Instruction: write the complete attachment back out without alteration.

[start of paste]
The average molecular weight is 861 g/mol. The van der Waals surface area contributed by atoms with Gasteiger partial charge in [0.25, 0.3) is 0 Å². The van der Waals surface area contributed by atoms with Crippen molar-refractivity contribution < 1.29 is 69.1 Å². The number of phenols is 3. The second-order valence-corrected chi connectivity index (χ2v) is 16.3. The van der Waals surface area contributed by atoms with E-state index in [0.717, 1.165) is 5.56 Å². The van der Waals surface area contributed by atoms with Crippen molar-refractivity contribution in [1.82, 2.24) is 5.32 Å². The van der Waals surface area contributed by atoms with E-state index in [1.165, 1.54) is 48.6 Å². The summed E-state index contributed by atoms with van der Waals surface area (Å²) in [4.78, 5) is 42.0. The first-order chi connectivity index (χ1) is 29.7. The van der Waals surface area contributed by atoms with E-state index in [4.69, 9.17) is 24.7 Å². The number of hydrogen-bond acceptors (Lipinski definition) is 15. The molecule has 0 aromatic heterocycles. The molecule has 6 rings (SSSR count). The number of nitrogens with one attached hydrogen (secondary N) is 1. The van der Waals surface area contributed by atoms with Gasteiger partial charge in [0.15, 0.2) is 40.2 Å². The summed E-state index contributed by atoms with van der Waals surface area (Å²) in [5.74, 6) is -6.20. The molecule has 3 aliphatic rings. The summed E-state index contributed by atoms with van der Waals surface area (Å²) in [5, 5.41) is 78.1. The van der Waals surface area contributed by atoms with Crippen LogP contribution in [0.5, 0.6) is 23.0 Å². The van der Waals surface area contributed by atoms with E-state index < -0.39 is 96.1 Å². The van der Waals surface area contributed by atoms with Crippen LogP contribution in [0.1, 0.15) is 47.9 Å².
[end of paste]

The average molecular weight is 861 g/mol. The van der Waals surface area contributed by atoms with Gasteiger partial charge in [0.25, 0.3) is 0 Å². The van der Waals surface area contributed by atoms with Crippen molar-refractivity contribution < 1.29 is 69.1 Å². The number of phenols is 3. The second-order valence-corrected chi connectivity index (χ2v) is 16.3. The van der Waals surface area contributed by atoms with E-state index in [0.717, 1.165) is 5.56 Å². The van der Waals surface area contributed by atoms with Crippen molar-refractivity contribution in [1.82, 2.24) is 5.32 Å². The van der Waals surface area contributed by atoms with E-state index in [1.165, 1.54) is 48.6 Å². The summed E-state index contributed by atoms with van der Waals surface area (Å²) in [4.78, 5) is 42.0. The first-order chi connectivity index (χ1) is 29.7. The van der Waals surface area contributed by atoms with E-state index in [4.69, 9.17) is 24.7 Å². The number of hydrogen-bond acceptors (Lipinski definition) is 15. The molecule has 0 aromatic heterocycles. The molecule has 6 rings (SSSR count). The number of nitrogens with one attached hydrogen (secondary N) is 1. The van der Waals surface area contributed by atoms with Gasteiger partial charge in [0.15, 0.2) is 40.2 Å². The summed E-state index contributed by atoms with van der Waals surface area (Å²) in [5.74, 6) is -6.20. The molecule has 3 aliphatic rings. The summed E-state index contributed by atoms with van der Waals surface area (Å²) in [5, 5.41) is 78.1. The van der Waals surface area contributed by atoms with Crippen LogP contribution in [0.5, 0.6) is 23.0 Å². The van der Waals surface area contributed by atoms with E-state index < -0.39 is 96.1 Å². The van der Waals surface area contributed by atoms with Crippen LogP contribution in [0.1, 0.15) is 47.9 Å².